Milestone: Ice Bucket Challenge credited with ALS breakthrough

Researchers identify new gene that contributes to disease

News Desk July 28, 2016
Actor Matt Damon took the challenge with toilet water to save clean water. PHOTO: FILE

Think back to a couple of years ago and you will recall the Ice Bucket Challenge trend that went viral across social media, helping raise awareness – and hundreds of millions of dollars – for Amyotrophic Lateral Sclerosis (ALS). Well, according to researchers, the trend has now helped identify a new gene behind the neurodegenerative disease, reported REUTERS.

The challenge saw people pouring ice-cold water over their heads and posting videos of it online, thereby donating funds for research on ALS, whose sufferers include British physicist Stephen Hawking. Celebrities such as Taylor Swift, Kim Kardashian, Ellen DeGeneres, Benedict Cumberbatch and former US President George W Bush were among the millions of people who took part in the challenge back in 2014, attracting more than 400 million views across social media. In fact, according to the Washington-based ALS Association, the challenge raised $220 million worldwide.

News of the gene discovery again sent the Ice Bucket Challenge viral, proving one of the top trending topics on Twitter on Wednesday. The money accumulated through it financed the largest ever study of inherited ALS and identified a new gene, NEK1, that ranks among the most common genes that contribute to the condition, the ALS Association said in a statement on Monday. “Global collaboration among scientists, which was really made possible by the ALS Ice Bucket Challenge donations, led to this important discovery,” said John Landers of the University of Massachusetts Medical School. Landers and Jan Veldink of University Medical Center Utrecht led the study, involving researchers in 11 countries. “It is a prime example of the success that can come from the combined efforts of so many people, all dedicated to finding the causes of ALS,” Landers added.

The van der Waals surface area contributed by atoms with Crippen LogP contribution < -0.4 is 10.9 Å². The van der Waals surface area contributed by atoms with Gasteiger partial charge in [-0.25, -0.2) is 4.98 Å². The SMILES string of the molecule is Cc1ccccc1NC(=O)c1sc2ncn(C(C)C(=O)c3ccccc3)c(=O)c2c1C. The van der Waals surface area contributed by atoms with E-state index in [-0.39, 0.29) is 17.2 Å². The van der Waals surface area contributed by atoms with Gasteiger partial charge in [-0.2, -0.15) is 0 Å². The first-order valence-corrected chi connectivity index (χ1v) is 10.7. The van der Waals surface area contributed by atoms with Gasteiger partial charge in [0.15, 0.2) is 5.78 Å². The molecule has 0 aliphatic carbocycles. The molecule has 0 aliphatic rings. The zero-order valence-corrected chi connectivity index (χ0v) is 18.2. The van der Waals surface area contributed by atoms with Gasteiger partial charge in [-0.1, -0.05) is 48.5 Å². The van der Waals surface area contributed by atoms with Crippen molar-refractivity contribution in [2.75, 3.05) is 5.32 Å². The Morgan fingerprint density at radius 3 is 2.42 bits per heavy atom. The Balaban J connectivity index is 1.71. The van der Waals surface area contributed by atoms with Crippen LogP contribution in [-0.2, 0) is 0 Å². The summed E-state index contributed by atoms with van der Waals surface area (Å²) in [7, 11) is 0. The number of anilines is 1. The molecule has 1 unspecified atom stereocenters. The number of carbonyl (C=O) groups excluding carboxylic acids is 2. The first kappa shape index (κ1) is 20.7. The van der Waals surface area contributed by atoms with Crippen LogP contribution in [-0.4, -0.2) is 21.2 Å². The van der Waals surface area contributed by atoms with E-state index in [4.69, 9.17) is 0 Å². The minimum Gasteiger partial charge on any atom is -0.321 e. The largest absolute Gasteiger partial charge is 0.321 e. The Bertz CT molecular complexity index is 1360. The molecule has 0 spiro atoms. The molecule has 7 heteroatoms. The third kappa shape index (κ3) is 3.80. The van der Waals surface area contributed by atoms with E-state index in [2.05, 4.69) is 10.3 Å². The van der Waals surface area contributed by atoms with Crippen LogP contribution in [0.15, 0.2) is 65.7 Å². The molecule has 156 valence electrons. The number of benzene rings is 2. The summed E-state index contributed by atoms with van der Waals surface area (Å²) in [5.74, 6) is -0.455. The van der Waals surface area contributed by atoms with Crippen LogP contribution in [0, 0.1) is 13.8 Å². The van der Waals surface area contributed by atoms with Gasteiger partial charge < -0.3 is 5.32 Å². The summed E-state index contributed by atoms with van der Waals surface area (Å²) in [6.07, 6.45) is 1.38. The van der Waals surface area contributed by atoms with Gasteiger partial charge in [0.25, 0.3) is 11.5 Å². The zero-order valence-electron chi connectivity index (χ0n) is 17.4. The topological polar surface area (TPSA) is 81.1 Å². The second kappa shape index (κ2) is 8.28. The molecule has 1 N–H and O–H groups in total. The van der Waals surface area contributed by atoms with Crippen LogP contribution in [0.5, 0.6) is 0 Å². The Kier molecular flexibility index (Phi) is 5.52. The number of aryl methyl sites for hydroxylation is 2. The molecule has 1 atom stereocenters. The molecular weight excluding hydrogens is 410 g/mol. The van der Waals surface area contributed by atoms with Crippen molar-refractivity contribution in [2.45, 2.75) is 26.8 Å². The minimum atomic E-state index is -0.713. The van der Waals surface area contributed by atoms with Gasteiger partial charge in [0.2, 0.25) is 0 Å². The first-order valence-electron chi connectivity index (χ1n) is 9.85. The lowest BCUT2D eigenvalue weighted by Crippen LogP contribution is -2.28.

The research was published in the journal Nature Genetics this week and scientists hope that it will provide another potential target for therapy development.

Published in The Express Tribune, July 29th, 2016.

Like Life & Style on Facebook, follow @ETLifeandStyle on Twitter for the latest in fashion, gossip and entertainment.


Replying to X

Comments are moderated and generally will be posted if they are on-topic and not abusive.

For more information, please see our Comments FAQ


Most Read